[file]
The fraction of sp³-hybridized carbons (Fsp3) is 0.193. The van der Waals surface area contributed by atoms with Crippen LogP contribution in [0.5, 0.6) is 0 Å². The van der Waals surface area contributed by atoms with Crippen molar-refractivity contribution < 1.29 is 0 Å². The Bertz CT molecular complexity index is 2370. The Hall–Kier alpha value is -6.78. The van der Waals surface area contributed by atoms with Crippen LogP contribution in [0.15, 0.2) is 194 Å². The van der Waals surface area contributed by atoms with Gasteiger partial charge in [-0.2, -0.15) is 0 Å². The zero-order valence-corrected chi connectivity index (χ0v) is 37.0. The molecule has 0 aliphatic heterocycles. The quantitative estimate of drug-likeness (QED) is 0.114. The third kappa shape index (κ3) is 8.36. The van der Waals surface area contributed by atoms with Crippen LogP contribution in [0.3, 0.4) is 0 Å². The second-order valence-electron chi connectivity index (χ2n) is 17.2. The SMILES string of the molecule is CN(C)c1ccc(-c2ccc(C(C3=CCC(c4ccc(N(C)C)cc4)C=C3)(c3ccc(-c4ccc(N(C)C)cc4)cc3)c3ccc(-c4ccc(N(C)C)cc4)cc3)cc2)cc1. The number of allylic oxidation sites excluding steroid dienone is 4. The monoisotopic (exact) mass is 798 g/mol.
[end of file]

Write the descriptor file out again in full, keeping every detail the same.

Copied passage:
The fraction of sp³-hybridized carbons (Fsp3) is 0.193. The van der Waals surface area contributed by atoms with Crippen LogP contribution in [0.5, 0.6) is 0 Å². The van der Waals surface area contributed by atoms with Crippen molar-refractivity contribution < 1.29 is 0 Å². The Bertz CT molecular complexity index is 2370. The Hall–Kier alpha value is -6.78. The van der Waals surface area contributed by atoms with Crippen LogP contribution in [0.15, 0.2) is 194 Å². The van der Waals surface area contributed by atoms with Gasteiger partial charge in [-0.2, -0.15) is 0 Å². The zero-order valence-corrected chi connectivity index (χ0v) is 37.0. The molecule has 0 aliphatic heterocycles. The quantitative estimate of drug-likeness (QED) is 0.114. The third kappa shape index (κ3) is 8.36. The van der Waals surface area contributed by atoms with Crippen LogP contribution in [0.3, 0.4) is 0 Å². The second-order valence-electron chi connectivity index (χ2n) is 17.2. The SMILES string of the molecule is CN(C)c1ccc(-c2ccc(C(C3=CCC(c4ccc(N(C)C)cc4)C=C3)(c3ccc(-c4ccc(N(C)C)cc4)cc3)c3ccc(-c4ccc(N(C)C)cc4)cc3)cc2)cc1. The number of allylic oxidation sites excluding steroid dienone is 4. The monoisotopic (exact) mass is 798 g/mol.